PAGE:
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Sunday, March 22, 2009

Mothering Sunday









Today is Mothering Sunday in the UK. Since I arrived ten days ago, I have seen many signs of what a big holiday this is. All the bakeries encourage you to order your Simnel Cake and nearly every popular musician has a CD of songs with special meaning for your mum. All the shops carry cards and the supermarket is stuffed with all kinds of flowers. People are planning to leave home early in the morning to get to mums in time for Sunday dinner.

The earliest records of a celebration of mothers date back to the ancient annual festivals honoring the maternal goddesses. Rhea, Hera, and Demeter, were favorites of the early Greeks and  the Romans celebrated Cybele during the Hilaria, a three day festival that eventually got so wild that followers of Cybele were banished from Rome.

More Recently Mothering Day in England officially dates back to the 1600's, though many believe it is taken from the celebrations that the early Christians held in honor of the Virgin Mary. It is celebrated on the fourth Sunday of lent and the restrictions usually enforced during lent are relaxed for this day.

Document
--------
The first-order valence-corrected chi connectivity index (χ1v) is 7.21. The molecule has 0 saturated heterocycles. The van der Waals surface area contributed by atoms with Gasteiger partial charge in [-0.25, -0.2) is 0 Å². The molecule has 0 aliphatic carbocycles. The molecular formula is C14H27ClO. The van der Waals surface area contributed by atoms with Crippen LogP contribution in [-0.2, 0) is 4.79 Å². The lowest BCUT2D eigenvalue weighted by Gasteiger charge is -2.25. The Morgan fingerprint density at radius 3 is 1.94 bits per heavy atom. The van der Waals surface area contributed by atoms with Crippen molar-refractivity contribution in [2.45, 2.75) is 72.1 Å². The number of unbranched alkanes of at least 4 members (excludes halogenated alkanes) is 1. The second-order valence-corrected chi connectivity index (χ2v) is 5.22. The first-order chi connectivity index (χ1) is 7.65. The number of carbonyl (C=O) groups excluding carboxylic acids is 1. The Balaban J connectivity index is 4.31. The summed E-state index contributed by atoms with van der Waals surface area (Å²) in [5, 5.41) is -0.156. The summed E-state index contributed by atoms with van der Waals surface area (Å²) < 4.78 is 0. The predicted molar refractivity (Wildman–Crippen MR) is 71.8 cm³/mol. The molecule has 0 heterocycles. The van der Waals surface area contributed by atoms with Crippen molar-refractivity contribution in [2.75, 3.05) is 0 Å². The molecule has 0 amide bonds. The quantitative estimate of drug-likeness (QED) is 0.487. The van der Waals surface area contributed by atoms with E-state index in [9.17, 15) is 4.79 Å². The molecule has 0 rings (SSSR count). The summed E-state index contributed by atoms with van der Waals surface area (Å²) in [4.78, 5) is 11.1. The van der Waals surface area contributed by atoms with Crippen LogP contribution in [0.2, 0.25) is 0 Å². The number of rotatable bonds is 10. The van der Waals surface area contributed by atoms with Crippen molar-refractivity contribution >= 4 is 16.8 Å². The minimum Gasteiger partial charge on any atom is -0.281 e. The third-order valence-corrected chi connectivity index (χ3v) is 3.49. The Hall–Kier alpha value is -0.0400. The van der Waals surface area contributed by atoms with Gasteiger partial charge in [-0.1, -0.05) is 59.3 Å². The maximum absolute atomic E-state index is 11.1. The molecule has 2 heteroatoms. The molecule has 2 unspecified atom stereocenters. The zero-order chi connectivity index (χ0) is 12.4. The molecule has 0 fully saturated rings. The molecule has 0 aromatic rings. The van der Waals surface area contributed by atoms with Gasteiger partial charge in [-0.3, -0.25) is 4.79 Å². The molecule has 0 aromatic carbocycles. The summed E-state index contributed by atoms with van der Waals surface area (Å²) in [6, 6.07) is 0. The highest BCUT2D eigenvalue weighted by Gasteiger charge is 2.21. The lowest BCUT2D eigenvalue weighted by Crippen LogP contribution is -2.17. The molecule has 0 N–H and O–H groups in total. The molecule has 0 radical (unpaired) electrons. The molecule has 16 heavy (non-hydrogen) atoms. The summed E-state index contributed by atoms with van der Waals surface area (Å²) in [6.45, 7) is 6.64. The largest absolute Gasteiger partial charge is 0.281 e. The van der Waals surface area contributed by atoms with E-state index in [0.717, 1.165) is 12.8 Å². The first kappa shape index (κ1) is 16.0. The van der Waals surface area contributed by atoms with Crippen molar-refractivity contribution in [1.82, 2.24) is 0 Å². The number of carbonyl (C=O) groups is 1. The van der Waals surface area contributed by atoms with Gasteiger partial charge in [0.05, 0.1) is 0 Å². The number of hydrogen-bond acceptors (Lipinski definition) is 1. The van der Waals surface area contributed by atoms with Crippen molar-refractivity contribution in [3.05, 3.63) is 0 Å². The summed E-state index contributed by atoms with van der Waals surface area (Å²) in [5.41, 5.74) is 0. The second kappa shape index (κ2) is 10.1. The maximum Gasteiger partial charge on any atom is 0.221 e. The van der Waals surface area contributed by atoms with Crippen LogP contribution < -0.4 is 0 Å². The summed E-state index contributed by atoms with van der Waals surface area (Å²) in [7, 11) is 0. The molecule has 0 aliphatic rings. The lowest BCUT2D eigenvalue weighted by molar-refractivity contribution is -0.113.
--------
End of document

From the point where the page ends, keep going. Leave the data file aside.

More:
Mothers have been important in English history and literature for ages. They have been quite quirky, like mums in Jane Austen, powerful and politically astute like Eleanor of Aquitaine who bore and counseled three kings, and great warriors like Boudicca (pictured right), who started a war with Rome when her daughters were besmirched. And I've read more than one regency romance where the hero is driven by his mother, either to escape her dominance or out of respect and love for her. Regardless if he is the tortured dark loner, the honorable gentleman, or the alpha male who leaps to the rescue, mothers have made their sons into the heroes we love to read about. 

My mother passed on nearly five years ago at the age of eighty. She didn't look a day over sixty (Great genes. I hope I get them:) ). She was an imposing woman. A force to be reckoned with. No one believes she was only five foot three, because her personality was so strong. 

She was a leader in her community. She sat on the city council of our town for many years. She was a founder and president of her sorority's  alumni chapter. She taught sixth grade for fifteen years then counseled middle school students for the same length of time. 

When I was growing up, we fought many times. She was a person who wanted it done her way, or else. And I, especially as a teen, didn't want to do it her way. Mind you, I didn't give my parents many headaches. But my mother taught me to be an independent thinker, even though she didn't much like it when my thoughts were independent of what she thought(lol). But later in adulthood we did come to a level of mutual respect and understanding. By watching her, I learned to go for what I wanted and to not stop until I got it. And so today I am an author who is almost published.


 Widow's Peak my first novel will be released on September 23rd, from The Wild Rose Press. It too is about a medieval mother, Lady Amye Barnard, who finds that after a long widowhood, life still has a few surprises for her. Here's a short excerpt: